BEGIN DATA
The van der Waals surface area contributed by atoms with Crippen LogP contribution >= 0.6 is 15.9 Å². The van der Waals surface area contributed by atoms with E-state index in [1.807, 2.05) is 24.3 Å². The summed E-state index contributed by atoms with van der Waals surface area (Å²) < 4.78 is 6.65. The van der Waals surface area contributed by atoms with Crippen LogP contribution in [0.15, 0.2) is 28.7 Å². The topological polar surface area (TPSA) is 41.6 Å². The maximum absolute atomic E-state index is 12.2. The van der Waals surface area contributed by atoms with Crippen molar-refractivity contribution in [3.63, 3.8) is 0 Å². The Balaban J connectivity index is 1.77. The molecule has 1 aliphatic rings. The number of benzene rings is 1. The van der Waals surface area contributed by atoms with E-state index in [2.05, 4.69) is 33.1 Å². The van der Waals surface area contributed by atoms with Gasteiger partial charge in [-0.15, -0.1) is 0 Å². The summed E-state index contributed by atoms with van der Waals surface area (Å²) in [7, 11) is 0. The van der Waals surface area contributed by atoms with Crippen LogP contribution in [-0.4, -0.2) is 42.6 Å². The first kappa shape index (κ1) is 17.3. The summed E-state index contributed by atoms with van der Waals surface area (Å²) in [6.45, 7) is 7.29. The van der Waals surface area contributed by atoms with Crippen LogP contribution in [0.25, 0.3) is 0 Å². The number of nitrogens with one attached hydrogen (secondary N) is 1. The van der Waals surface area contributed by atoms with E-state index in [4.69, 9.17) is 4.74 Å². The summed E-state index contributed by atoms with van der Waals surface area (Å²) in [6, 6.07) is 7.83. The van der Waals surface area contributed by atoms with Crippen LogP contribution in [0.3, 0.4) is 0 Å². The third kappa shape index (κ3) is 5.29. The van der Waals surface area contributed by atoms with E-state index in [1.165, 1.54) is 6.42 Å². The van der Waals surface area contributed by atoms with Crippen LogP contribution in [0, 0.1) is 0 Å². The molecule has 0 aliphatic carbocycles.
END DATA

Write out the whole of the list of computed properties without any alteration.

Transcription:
The van der Waals surface area contributed by atoms with Crippen LogP contribution >= 0.6 is 15.9 Å². The van der Waals surface area contributed by atoms with E-state index in [1.807, 2.05) is 24.3 Å². The summed E-state index contributed by atoms with van der Waals surface area (Å²) < 4.78 is 6.65. The van der Waals surface area contributed by atoms with Crippen LogP contribution in [0.15, 0.2) is 28.7 Å². The topological polar surface area (TPSA) is 41.6 Å². The maximum absolute atomic E-state index is 12.2. The van der Waals surface area contributed by atoms with Crippen molar-refractivity contribution in [3.63, 3.8) is 0 Å². The Balaban J connectivity index is 1.77. The molecule has 1 aliphatic rings. The number of benzene rings is 1. The van der Waals surface area contributed by atoms with E-state index in [2.05, 4.69) is 33.1 Å². The van der Waals surface area contributed by atoms with Gasteiger partial charge in [-0.15, -0.1) is 0 Å². The summed E-state index contributed by atoms with van der Waals surface area (Å²) in [7, 11) is 0. The van der Waals surface area contributed by atoms with Crippen LogP contribution in [-0.4, -0.2) is 42.6 Å². The first kappa shape index (κ1) is 17.3. The summed E-state index contributed by atoms with van der Waals surface area (Å²) in [6.45, 7) is 7.29. The van der Waals surface area contributed by atoms with Crippen LogP contribution in [0.25, 0.3) is 0 Å². The number of nitrogens with one attached hydrogen (secondary N) is 1. The van der Waals surface area contributed by atoms with E-state index in [4.69, 9.17) is 4.74 Å². The summed E-state index contributed by atoms with van der Waals surface area (Å²) in [6, 6.07) is 7.83. The van der Waals surface area contributed by atoms with Crippen LogP contribution in [0.3, 0.4) is 0 Å². The third kappa shape index (κ3) is 5.29. The van der Waals surface area contributed by atoms with E-state index in [1.165, 1.54) is 6.42 Å². The van der Waals surface area contributed by atoms with Crippen LogP contribution in [0, 0.1) is 0 Å². The molecule has 0 aliphatic carbocycles.